Saturday, June 28, 2014

Think fast - reactors set to enter service in Russia and India

Russia celebrated two stand-out achievements for the world's nuclear industry today - the launch of the most powerful fast reactor and the 60th anniversary of the first civilian nuclear power plant.

Rosenergoatom engineers brought to criticality Beloyarsk 4 - a 789 MWe fast-neutron reactor of the BN-800 design...
Beloyarsk 4 is fuelled by a mix of uranium and plutonium oxides arranged to produce new fuel material as it burns. Its capacity exceeds that of the world's second most powerful fast reactor - 560 Mwe Beloyarsk 3. Russia plans to build a BN-1200 fast reactor power unit at Beloyarsk to start up by 2020.
Rosenergoatom said on 23 June that it was preparing for first criticality of its BN-800 and Russian news agency RIA Novosti reported that controlled nuclear fission had been started on 27 June.

Russia's BN-800 looks as if it will just beat India's Prototype Fast Breeding Reactor (PFBR)

Far removed from any protest-din, a nuclear power plant 40 km south of Chennai, is all set to achieving a milestone – loading of liquid sodium. The operators of the nuclear power station, which is half the size of the first unit of the Kudankulam nuclear power plant, are awaiting the green signal from the Atomic Energy Regulatory Board, the country’s nuclear power regulator.
For the 500 MW ‘prototype fast breeding reactor’, loading of 1,750 tonnes of the coolant liquid sodium is practically the last big event before the unit starts generating electricity.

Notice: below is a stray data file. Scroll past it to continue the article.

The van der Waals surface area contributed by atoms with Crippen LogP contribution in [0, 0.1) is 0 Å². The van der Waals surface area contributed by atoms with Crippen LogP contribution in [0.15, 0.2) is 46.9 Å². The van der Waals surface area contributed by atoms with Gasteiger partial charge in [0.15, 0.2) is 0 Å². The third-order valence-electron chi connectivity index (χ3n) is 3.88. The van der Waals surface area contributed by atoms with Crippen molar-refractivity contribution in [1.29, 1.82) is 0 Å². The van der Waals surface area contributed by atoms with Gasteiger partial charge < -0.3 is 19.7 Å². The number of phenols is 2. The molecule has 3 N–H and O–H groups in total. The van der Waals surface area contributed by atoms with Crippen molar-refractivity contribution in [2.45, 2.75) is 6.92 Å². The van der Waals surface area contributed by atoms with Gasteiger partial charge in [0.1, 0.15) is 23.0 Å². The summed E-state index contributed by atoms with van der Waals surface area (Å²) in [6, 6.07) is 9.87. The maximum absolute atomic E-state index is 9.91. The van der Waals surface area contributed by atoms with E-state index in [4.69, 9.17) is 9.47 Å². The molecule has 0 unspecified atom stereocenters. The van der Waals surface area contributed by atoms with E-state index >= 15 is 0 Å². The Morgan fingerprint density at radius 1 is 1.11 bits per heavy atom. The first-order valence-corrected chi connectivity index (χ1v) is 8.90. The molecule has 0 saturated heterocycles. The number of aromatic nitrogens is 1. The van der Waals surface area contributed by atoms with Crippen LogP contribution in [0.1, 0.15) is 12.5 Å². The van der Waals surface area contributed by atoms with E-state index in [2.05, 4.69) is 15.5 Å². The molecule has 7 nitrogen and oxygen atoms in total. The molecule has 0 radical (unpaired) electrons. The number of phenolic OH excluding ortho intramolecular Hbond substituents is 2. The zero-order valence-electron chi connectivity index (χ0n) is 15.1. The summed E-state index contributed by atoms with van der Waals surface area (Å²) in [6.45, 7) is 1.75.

This is an important milestone because nuclear establishments in all countries are watching India’s PFBR, the first plutonium-based fast breeder reactor anywhere in the world.
The Rs 5,677-crore techno-economic demonstration plant that a government of India-owned company is putting up is of crucial importance to the country’s nuclear plans. Its success would set the ball rolling for a clutch of ‘fast breeders reactors’—at least six of them have been planned. Two of the six would come right next door to the PFBR.
Fast breeder reactors are a big deal for Uranium-scarce India because they produce more nuclear fuel than they eat up. You blanket the ‘core’, where the fuel is simmering, with natural Uranium, the neutrons flying out of the core convert the Uranium into Plutonium – a valuable fuel.
You blanket it with Thorium, you end up with Uranium – 233, a variety of Uranium that has split-able atoms. (Heat is produced when the atoms’ nuclei are split by a runaway neutron, and the heat is converted into electricity.)
The PFBR will have a blanket of a mixture of natural Uranium and Thorium, so apart from electricity, you also get nuclear fuels.
Continue reading at The Hindu Business Line

Related: 500 MW Kalpakkam Reactor to Reach Criticality | The New Indian Express
Construction has resumed to develop the Fast Reactor Fuel Cycle Facility for recycling the fuel from PFBR, including fuel fabrication and assembly, reprocessing and waste management.
The FRFCF got the nod from Tamil Nadu Pollution Control Board in February and construction of the facility is underway at a fast pace, says P R Vasudeva Rao, director of Indira Gandhi Centre for Atomic Research (IGCAR), Kalpakkam.
Maintaining that the country has several nuclear reprocessing plants which supply fuel for thermal plants, he says this, however, would be the only facility that would reprocess fuel for fast breeder reactors on a large scale. According to Rao, initially tests were carried out on a pilot plant called CORAL (Compact Reprocessing of Advanced fuels in Lead shielded cells), formerly known as the Lead Mini Cell (LMC). “We learnt reprocessing of fuel catering to PFBR in the last 10 to 15 years,” he revealed. PFBR is also an important milestone for India’s three-stage nuclear power programme. The country has chosen the closed fuel cycle option in view of its phased expansion of nuclear power generation extending through the second and third stages, whereby full energy potential of uranium and thorium could be utilised.

No comments:

Post a Comment